The World’s Most Advanced Rocking Chair, Just in Time For Christmas

The mention of a rocking chair conjures many images. Among them are old men whittling away the hours on slow country nights, creepy horror movie sets, banjos, swamps, and of course, people looking infinitely relaxed. Of all the images though, none of them would probably be that of top of the line technology. Instead rocking chairs are a relic of a simpler time, and thankfully always will be.

Nah, I’m just messing with you.

Called the iRock (…ok that’s pretty good) this oak rocking chair is designed by the Sweedish based Micasa Labs and retails for $1300. While I’m sure that it is quite sturdy, well built, and comfortable, the real appeal of the iRock comes from its Apple compatibility.

On the arm rest is a standard Apple dock for your iPad or iPhone. Plug into the dock, and as long as you continue to rock the chair, your device will keep charging. Specifically, the makers of the chair estimate that rocking for 60 minutes will charge an iPad 3 to 35%, although as long as it’s in use your device will continue to charge and can also store energy. There is also a nice pair of 25 Watt speakers on either side of your head for a completely integrated media experience. It also comes in 5 different colors, although it’s hard to argue against the standard Apple white.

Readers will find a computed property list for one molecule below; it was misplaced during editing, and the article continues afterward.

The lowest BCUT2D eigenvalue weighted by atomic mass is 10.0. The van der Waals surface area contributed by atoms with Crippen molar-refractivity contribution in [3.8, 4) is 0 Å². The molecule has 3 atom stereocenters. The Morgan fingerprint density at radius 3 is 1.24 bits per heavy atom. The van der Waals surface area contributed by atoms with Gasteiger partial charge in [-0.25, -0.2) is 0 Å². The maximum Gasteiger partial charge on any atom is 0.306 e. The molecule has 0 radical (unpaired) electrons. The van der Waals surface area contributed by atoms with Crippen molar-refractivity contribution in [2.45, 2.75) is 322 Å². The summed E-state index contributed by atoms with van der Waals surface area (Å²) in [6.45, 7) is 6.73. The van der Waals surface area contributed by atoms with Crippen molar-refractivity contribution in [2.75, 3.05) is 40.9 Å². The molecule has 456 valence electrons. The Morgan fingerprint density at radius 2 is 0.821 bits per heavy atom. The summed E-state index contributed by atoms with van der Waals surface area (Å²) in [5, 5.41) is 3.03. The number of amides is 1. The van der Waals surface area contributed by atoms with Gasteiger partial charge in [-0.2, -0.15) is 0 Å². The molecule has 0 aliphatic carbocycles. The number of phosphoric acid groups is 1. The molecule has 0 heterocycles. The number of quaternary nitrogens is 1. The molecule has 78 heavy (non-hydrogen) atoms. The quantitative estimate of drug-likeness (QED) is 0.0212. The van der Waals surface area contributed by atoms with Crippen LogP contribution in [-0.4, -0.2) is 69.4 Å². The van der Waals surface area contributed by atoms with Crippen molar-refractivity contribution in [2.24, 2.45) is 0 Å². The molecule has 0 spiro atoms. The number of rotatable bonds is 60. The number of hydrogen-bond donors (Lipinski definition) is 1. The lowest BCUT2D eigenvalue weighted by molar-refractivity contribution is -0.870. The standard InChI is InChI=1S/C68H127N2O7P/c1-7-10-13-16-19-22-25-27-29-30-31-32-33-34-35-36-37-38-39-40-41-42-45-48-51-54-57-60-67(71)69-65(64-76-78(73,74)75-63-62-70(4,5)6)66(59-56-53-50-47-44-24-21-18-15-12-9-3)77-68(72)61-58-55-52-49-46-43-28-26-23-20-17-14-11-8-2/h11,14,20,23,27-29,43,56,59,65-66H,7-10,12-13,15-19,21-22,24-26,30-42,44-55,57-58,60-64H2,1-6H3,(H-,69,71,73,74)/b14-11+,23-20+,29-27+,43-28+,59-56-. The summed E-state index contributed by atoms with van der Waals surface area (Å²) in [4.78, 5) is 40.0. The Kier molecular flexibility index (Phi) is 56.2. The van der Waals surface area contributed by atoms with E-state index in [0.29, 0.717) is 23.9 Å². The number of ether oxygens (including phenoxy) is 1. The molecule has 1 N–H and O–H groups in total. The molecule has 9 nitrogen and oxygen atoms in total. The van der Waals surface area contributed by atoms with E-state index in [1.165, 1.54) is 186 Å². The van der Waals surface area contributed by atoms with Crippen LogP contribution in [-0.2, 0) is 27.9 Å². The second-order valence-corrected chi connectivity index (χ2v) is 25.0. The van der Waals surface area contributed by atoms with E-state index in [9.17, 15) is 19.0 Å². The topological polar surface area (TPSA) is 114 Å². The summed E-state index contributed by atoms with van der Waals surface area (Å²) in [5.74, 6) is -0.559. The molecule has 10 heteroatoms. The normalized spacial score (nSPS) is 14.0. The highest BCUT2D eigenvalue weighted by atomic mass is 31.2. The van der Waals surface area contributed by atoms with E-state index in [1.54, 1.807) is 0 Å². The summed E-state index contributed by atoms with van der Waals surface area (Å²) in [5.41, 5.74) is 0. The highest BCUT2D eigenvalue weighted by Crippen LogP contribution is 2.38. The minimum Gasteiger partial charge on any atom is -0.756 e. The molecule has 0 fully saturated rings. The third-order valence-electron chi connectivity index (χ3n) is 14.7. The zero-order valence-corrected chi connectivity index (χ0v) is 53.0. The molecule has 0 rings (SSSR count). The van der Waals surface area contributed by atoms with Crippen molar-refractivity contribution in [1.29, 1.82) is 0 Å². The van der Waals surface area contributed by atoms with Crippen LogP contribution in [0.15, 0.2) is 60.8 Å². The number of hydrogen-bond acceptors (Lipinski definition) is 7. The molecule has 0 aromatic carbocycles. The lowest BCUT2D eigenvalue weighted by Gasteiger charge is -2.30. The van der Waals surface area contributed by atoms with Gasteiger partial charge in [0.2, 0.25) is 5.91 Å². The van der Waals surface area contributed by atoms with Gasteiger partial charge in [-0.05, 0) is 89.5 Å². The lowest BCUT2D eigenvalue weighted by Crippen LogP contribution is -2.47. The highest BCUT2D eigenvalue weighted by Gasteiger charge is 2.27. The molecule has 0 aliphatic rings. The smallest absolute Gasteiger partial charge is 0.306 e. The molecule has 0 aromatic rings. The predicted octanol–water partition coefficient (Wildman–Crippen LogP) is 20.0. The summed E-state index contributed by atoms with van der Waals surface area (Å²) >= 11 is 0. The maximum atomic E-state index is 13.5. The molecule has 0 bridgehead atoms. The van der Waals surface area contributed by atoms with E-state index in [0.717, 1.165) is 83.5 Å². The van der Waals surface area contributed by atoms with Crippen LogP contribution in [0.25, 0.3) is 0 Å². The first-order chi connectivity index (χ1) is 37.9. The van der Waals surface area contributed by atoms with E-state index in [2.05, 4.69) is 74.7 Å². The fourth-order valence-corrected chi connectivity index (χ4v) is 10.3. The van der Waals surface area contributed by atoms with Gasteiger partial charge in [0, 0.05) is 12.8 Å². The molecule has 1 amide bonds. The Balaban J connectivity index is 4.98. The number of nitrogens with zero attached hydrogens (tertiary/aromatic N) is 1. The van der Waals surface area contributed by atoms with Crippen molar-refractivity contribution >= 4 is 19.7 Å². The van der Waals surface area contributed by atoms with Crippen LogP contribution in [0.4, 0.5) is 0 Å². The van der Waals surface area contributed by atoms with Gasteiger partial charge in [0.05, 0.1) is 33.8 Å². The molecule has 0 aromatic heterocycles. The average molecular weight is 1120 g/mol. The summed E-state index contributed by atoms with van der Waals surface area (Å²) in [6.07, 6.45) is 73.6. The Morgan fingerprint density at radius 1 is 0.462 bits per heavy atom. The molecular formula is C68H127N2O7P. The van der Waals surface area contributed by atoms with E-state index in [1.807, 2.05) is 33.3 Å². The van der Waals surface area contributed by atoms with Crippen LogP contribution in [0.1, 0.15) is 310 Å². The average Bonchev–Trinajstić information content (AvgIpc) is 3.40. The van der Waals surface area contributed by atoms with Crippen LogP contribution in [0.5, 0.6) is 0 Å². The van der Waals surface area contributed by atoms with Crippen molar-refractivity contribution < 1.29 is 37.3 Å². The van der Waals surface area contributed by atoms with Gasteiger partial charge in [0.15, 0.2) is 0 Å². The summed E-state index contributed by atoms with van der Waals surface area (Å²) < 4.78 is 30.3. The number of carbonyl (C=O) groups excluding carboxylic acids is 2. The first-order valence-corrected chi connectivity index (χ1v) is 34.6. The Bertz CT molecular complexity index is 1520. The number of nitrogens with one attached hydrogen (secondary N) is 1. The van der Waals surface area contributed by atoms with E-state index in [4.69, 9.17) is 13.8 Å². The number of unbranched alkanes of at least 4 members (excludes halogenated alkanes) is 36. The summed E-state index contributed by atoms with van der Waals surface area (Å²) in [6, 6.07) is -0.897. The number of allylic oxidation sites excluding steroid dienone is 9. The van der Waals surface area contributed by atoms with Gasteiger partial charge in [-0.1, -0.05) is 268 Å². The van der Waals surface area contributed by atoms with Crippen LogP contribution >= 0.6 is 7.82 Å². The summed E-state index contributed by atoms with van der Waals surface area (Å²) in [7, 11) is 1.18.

Now obviously the appeal of this device is going to be niche to say the least. However, I think that you’ll be surprised by the depth of potential buyers. Groups that include:

-          The Rich

-          The Eccentric

-          People who love their iPads way too much

-          Your rich, eccentric grandfather who loves his iPad way too much.

-          People in areas with really, really, unsteady electrical output

-          Minamilists that are secretly tech-freaks

-          Benjamin Franklin

Benjamin Franklin? Yeah, you see not only was he an innovator in the field of electricity, but he’s also rumored to have created the rocking chair. So I think he might appreciate this device.

Actually no, even he’d probably think it’s ridiculous.

Although, you’ll still need a lot of him to get one

How Jesse Ventra and “Predator” Innovated U.S. Combat Operations

Ideally the movie “Predator” would inspire us all in our everyday lives.

The story of an expendable soldier, left for dead, fighting against not just the elements, but the most dangerous creature to ever set foot on the planet, as well as an internal struggle to maintain his own humanity, remains to this day one of the most poignant and heartbreaking tales ever told on the big screen. Its political allegories, deep characterization, and a neorealism sense of perspective remain beacons of creative guidance for all young filmmakers. Truly, its throwaway lone Oscar nomination for visual effects is the greatest crime in the history of the Academy Awards.